by Peggy Holman and Stephen Silha

PRE-SET:  September 21, 10 days after the tragedy of September 11, we are on the phone with the president of the Associated Press Managing Editors (APME), a North American association of newspaper editors.  After talking with many people he has made the decision to proceed with the APME annual conference in 3 weeks.  What tipped the balance in this difficult decision?  A new concept: whoever comes is the right people.  The entire agenda is recast in these three weeks, including the theme of the Newsroom Summit and Open Space scheduled to end the conference.  9/11 sharpened our focus, had us asking what was really important?  Our theme changed from “Saving Journalism” to “Journalism that Matters.”

THE CONFERENCE SCENE:  In addition to the horrors of September 11, the anthrax scare is now in the air.  Newspaper editors from all over North America are here.  As outsiders, we watched, fascinated by the roller coaster ride these folks are experiencing.  They are covering a deeply horrific story, one in which many are directly affected.  At the same time, they are celebrating. Circulation, which has been dropping for the last twenty years, is skyrocketing.  Stories of teenagers reading newspapers – unheard of – are rampant.  There is a feeling that what they do is an important public service and that they are rising to the occasion: newsrooms and business offices, traditionally at odds, come together making decisions based on what’s best for informing the public. Unselfish acts abound.  For example, the AP makes its photo service, normally cost prohibitive for smaller papers, available for whoever wishes access.  The participants are caught in an emotional tidal wave, buffeted by grief, loss, and disbelief, exhilarated by increased circulation and readership.  The question on every mind: how do we keep this new audience?

THE SUMMIT:  It is the last event of the conference.  We open Friday evening with the format that was the norm for every session.  There is a panel of experts discussing journalism that matters. In 45 minutes, we invite everyone next door, into a room with low lighting, soft music, and small round tables set for groups of four.  We invite them into a World Café conversation.  This is the first time that people are invited to do something other than listen to experts.  The good news: they have a great time (no surprises here).  The bad news (from our colleague on the inside): they’re having the same conversation they’ve been having for the last twenty years.  Good insight for the open space!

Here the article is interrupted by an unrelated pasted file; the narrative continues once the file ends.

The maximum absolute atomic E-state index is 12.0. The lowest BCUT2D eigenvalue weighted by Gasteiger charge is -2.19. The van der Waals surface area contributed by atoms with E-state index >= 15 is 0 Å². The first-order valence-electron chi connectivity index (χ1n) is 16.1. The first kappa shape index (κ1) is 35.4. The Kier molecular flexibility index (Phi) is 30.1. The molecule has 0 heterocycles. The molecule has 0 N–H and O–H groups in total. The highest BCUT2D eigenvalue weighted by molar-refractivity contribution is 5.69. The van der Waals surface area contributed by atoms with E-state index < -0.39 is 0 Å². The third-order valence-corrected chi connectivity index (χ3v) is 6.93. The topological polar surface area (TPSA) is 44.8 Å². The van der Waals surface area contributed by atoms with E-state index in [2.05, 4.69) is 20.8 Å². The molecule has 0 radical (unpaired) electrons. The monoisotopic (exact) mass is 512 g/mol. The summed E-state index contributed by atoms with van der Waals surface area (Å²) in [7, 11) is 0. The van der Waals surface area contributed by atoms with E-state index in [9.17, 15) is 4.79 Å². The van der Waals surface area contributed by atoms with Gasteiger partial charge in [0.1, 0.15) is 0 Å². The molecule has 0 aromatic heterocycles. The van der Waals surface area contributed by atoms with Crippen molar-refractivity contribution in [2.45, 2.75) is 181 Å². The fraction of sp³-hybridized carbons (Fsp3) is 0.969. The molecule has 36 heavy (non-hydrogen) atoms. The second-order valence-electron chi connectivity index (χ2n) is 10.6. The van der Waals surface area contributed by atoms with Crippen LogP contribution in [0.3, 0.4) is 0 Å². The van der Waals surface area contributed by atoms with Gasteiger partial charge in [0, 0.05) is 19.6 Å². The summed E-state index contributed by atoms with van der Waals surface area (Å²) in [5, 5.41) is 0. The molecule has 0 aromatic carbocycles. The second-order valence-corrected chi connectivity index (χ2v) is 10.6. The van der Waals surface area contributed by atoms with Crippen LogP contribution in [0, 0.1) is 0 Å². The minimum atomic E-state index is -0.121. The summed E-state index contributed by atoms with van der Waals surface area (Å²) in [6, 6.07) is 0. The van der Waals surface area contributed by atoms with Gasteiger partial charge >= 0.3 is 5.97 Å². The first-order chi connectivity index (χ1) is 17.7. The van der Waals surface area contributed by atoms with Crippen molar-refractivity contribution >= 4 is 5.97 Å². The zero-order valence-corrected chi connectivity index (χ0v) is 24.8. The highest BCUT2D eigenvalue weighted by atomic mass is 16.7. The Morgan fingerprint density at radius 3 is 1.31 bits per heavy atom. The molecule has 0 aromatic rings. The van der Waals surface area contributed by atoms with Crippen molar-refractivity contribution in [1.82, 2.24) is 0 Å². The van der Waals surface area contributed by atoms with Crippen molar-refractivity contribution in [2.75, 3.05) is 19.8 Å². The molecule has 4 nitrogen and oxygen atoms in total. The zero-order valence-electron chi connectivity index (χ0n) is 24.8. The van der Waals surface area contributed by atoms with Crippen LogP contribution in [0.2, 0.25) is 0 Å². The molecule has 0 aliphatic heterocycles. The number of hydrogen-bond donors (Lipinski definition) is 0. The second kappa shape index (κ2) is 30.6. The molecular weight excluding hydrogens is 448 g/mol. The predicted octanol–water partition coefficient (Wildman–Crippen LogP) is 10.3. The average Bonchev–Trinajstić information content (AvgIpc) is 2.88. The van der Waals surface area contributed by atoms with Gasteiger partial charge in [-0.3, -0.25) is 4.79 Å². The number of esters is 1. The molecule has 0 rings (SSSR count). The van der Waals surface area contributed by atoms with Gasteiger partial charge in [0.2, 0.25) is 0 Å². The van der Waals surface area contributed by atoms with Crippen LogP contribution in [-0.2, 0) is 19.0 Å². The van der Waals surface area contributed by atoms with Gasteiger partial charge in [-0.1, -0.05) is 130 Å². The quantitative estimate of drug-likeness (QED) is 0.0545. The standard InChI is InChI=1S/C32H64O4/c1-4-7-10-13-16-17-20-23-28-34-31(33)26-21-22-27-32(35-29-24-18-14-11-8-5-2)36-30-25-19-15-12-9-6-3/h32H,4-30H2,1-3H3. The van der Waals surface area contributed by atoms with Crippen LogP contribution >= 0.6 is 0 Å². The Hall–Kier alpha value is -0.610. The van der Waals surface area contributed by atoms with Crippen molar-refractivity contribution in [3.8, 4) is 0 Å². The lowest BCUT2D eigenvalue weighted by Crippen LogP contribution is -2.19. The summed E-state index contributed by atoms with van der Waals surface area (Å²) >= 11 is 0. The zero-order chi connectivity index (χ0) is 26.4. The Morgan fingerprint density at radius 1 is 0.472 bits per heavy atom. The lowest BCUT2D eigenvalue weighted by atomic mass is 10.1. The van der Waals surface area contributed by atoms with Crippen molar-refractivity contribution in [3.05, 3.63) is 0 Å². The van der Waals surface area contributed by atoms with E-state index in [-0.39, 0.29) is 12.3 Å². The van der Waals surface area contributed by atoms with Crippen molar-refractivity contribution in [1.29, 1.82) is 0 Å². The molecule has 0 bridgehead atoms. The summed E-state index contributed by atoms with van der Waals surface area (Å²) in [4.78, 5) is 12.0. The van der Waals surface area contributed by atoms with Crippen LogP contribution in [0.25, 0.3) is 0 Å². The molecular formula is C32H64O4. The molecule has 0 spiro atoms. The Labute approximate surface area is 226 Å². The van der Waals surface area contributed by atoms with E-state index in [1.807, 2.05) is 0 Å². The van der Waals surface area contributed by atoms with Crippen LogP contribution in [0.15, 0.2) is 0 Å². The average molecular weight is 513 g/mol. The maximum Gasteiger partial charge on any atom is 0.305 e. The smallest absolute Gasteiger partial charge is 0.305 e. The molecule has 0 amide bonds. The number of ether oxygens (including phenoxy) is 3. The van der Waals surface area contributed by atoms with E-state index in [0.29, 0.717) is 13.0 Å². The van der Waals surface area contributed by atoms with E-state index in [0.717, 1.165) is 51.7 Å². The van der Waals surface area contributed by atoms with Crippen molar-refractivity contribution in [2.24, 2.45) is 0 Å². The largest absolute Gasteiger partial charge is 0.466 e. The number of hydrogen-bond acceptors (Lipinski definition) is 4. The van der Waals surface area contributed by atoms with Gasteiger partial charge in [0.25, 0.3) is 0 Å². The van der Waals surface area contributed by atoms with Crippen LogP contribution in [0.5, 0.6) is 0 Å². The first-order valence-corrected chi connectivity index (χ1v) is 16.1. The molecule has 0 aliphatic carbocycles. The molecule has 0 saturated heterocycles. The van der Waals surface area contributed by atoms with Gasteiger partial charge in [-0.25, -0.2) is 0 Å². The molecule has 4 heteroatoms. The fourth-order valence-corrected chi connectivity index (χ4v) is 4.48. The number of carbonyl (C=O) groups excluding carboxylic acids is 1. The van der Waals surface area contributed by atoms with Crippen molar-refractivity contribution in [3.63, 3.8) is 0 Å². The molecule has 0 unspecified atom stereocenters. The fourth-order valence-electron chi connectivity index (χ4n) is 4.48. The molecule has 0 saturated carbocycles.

Saturday morning, the room is set, chairs in a circle.  Early arrivers stare at the room, deeply distrustful of this strange set up.  (We learned during a previous session that research found newsroom cultures to be almost uniformly defensive.  In fact, their defensiveness surpassed even the military and health care.)  We open the space, raising the bar by challenging editors to take their conversations to new places.  We encourage them to move beyond the same old gripes and explore new possibilities.   As always, topics are posted.  And something we’ve never seen before – two topics are posted AFTER people leave for their sessions.  Turns out the conveners are uncomfortable announcing them in public.  The conversations are INTENSE.  There is little use of two feet as people huddle in tight-knit circles of chairs.  The voices of participating high school and college journalists help take the conversations to new places. Closing remarks are filled with the usual accolades.  One person summed it up: “I got more ideas out of this morning than out of the rest of the conference.”

WHAT’S NEXT:  Sunday morning, we meet with the board.  It is unanimous.  They want more.  Two people volunteer their states for the next “Journalism that Matters” summit.  We’ve accomplished our purpose, the conversations will continue.  You see, this open space was conceived as a step in an ambitious project.  We wish to invite journalists into revisiting the essential purpose and practice of their profession by convening conversations in every state and province, using a network of OS practitioners from around North America.  For us, the desire to do this comes through learnings from Appreciative Inquiry: the stories we tell ourselves shape the way we see and behave in the world; the questions we ask are fateful, directing attention to what we notice and what remains unseen. In addition, our work in organizations has led us to conclude that the communication system is a powerful “strange attractor” in social systems, accelerating and sustaining change.  Journalists are our collective storytellers, asking questions on our behalf.  At the heart of our communications system, journalists are uniquely positioned to contribute to the greater good through the stories they tell.

We believe Open Space is the ideal ground for journalists to re-invent their craft.  If you have something to contribute (funding, ideas, good wishes), let us know!

P.S.  Journalists take great notes!  They did the best job of capturing the conversations that we’ve ever seen.  Take a peek at the conference notes.

Written for STORIES, Newsletter of the Open Space Institute (US)